Following Monday’s national caucus meeting, it was resolved that the ACN would dispatch a team of negotiators including governors to meet with the emissaries from Buhari. The ACN caucus was firm that Buhari must be present in person at the meeting which was scheduled to hold at 2 p.m. on Tuesday.

It was expected that after the meeting with Buhari the ACN negotiation team would report back to the ACN national caucus at 4 p.m. same day which would give its final approval on the issue.

While Buhari met with his emissaries at about that time in Abuja, he was according to one source, not inclined to a face-to-face meeting with the negotiating team from the ACN.

His decision not to engage the ACN chieftains in a face to face meeting enraged many party officials who were already raising doubts on the worth of the talks with Buhari. At about the same time, Tuesday, ACN gubernatorial candidates from across the country who were in Abuja for a scheduled parley with the party officials also met where the issue of adopting Buhari as a joint candidate of the two parties was discussed.

A party source privy to the deliberation told Vanguard: “All but one of the northern gubernatorial candidates are opposed to the alliance.”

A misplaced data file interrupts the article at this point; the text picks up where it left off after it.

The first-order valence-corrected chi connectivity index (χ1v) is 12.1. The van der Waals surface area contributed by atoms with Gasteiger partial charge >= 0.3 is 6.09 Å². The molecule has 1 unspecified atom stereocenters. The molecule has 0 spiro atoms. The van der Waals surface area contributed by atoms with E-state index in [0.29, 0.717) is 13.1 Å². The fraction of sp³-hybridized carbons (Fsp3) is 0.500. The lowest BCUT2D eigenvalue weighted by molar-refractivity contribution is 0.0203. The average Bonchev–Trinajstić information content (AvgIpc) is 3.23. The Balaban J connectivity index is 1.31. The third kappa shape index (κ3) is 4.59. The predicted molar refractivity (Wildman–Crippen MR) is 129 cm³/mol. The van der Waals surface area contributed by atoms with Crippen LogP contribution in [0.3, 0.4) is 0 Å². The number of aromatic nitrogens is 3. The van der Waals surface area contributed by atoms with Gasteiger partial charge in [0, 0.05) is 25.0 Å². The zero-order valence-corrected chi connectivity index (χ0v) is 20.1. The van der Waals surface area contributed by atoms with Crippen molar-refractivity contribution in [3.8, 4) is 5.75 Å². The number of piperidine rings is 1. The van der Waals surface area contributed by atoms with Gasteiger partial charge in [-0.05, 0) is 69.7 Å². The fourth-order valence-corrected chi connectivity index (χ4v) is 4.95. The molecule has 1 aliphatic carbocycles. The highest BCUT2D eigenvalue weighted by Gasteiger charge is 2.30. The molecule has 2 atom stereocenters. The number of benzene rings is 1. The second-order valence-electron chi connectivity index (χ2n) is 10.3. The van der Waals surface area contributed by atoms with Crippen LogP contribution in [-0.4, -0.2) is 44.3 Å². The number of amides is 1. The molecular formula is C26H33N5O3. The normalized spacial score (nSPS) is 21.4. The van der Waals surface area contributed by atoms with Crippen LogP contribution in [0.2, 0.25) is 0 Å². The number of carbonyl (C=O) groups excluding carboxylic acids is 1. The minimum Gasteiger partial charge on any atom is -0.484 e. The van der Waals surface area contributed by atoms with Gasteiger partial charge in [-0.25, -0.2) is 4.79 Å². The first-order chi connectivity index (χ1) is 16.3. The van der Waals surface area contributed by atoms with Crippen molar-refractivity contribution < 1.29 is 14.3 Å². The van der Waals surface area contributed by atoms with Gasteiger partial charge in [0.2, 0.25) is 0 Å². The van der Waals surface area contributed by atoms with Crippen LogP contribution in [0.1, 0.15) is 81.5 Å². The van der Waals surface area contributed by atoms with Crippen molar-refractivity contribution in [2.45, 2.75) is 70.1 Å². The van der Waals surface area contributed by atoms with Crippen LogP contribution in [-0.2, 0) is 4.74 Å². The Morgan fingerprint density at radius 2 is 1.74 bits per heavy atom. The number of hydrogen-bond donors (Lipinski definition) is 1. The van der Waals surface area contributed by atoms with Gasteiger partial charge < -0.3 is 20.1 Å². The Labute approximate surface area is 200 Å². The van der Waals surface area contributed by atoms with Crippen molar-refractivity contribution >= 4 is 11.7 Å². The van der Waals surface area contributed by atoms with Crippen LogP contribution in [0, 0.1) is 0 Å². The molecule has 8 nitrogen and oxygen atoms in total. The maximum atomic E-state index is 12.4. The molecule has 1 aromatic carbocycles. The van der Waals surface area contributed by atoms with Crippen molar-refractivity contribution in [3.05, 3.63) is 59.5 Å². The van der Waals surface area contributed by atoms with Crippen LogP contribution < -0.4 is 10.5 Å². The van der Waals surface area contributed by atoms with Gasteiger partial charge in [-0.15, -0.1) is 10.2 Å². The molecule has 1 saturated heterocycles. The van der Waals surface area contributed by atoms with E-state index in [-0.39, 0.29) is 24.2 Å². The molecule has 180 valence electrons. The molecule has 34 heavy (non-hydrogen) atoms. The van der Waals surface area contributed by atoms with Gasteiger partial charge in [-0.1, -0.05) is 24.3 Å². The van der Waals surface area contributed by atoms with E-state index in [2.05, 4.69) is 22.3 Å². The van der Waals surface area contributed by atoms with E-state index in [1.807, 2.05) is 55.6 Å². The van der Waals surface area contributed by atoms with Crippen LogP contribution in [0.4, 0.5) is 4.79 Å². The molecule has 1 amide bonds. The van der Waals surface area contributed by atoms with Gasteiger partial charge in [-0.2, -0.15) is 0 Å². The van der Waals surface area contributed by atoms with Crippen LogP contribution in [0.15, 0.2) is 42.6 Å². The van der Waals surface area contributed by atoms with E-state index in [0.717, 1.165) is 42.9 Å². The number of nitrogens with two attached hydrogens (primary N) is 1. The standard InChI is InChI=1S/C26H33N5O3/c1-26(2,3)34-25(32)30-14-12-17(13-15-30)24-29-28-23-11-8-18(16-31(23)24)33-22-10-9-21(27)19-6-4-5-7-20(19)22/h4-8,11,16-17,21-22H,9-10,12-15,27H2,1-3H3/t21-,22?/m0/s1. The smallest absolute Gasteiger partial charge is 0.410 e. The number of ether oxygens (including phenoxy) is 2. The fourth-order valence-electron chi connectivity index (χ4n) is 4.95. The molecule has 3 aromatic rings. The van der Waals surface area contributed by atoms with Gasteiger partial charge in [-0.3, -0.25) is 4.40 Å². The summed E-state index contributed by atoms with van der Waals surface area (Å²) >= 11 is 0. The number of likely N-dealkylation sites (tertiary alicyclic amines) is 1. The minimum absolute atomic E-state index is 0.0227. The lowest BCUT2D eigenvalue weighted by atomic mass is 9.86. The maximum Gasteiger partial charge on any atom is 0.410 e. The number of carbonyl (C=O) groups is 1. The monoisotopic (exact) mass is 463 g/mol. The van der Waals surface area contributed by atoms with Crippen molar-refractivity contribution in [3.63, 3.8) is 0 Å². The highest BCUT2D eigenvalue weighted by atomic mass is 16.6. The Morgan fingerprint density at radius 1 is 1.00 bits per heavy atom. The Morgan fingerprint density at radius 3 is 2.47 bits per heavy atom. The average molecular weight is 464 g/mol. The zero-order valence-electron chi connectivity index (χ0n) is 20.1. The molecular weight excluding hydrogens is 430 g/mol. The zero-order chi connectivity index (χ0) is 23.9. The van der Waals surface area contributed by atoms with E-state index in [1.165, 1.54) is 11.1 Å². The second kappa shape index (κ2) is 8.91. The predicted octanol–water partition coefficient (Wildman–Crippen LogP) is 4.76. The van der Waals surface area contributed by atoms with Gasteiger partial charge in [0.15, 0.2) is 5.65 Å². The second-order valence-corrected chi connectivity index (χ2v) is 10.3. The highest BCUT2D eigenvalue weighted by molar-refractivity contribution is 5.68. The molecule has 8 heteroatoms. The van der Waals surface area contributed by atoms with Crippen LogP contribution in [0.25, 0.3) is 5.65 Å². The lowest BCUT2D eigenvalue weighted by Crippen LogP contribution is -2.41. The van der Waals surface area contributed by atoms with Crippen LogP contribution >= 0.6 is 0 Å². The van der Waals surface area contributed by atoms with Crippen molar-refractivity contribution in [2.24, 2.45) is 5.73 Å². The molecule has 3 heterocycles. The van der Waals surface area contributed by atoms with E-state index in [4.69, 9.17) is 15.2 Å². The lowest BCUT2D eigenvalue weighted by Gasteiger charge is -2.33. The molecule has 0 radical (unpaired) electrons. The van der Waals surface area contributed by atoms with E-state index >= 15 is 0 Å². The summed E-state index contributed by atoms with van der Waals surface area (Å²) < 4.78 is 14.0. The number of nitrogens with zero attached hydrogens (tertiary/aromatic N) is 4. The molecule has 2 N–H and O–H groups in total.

Meanwhile seeing the determination of the ACN to confront him on the issue, Buhari it was learnt requested for the meeting to be deferred till 9 p.m. on Tuesday. ACN national caucus members yielded to him. But by that time enthusiasm on Buhari had started to wane. Governor Adams Oshiomhole of Edo State who was part of the team expected to meet with Buhari indeed left Abuja that afternoon.

By 9 p.m. on Tuesday evening as they waited for Buhari some party hardliners began to canvass strong conditions for adopting Buhari. They were particularly moved by intelligence reports that the CPC may not be able to even finance the payment of its agents during the weekend presidential poll.

Buhari shifts meeting

Buhari meanwhile had again shifted the meeting to 10.00 p.m. where he was expected to come along with five other officials of the party. The ACN team was also to be represented by a team of six officials.

By 10.30 p.m. the ACN officials including Asiwaju Tinubu, Alhaji Yusuf Alli, Senator Lawan Shuaibu, former Governor Segun Osoba, former Governor Niyi Adebayo, Dr. Muiz Banire and Dr. Garba Abari departed for the meeting.

The mediators, Gen. Babangida, Atiku, Gusau and erstwhile Inspector General of Police, MD Yusuf were on hand to receive them. Buhari, however, was not available. He came some time before midnight.

He came along with Pastor Bakare, Prince Tony Momoh, the national chairman of the CPC and Alhaji Sule Hamman, the erstwhile director general of The Buhari Organisation, TBO.

The ACN team was quick to present its conditions for an offer and that was a post dated letter of resignation from Pastor Bakare as Vice-President and the adoption of reforms in the polity. While they muttered over the matter of reforms, eyes allegedly shifted on Bakare for his agreement on the issue of resignation. Bakare, it was learnt stonewalled on the issue.